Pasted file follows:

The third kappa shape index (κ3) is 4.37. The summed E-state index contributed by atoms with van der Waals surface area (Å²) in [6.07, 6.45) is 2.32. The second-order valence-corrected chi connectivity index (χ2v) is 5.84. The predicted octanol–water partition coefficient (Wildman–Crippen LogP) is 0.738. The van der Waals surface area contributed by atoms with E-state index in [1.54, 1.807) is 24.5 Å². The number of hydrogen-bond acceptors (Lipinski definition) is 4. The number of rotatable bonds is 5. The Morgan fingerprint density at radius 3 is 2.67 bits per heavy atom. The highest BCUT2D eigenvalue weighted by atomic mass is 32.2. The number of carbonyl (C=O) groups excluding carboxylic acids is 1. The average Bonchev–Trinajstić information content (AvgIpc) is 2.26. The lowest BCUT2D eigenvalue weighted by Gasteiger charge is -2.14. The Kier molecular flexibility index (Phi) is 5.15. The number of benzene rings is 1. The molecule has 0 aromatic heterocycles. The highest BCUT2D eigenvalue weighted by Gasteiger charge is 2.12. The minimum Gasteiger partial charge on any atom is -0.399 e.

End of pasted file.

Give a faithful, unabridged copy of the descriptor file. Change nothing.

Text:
The third kappa shape index (κ3) is 4.37. The summed E-state index contributed by atoms with van der Waals surface area (Å²) in [6.07, 6.45) is 2.32. The second-order valence-corrected chi connectivity index (χ2v) is 5.84. The predicted octanol–water partition coefficient (Wildman–Crippen LogP) is 0.738. The van der Waals surface area contributed by atoms with E-state index in [1.54, 1.807) is 24.5 Å². The number of hydrogen-bond acceptors (Lipinski definition) is 4. The number of rotatable bonds is 5. The Morgan fingerprint density at radius 3 is 2.67 bits per heavy atom. The highest BCUT2D eigenvalue weighted by atomic mass is 32.2. The number of carbonyl (C=O) groups excluding carboxylic acids is 1. The average Bonchev–Trinajstić information content (AvgIpc) is 2.26. The lowest BCUT2D eigenvalue weighted by Gasteiger charge is -2.14. The Kier molecular flexibility index (Phi) is 5.15. The number of benzene rings is 1. The molecule has 0 aromatic heterocycles. The highest BCUT2D eigenvalue weighted by Gasteiger charge is 2.12. The minimum Gasteiger partial charge on any atom is -0.399 e.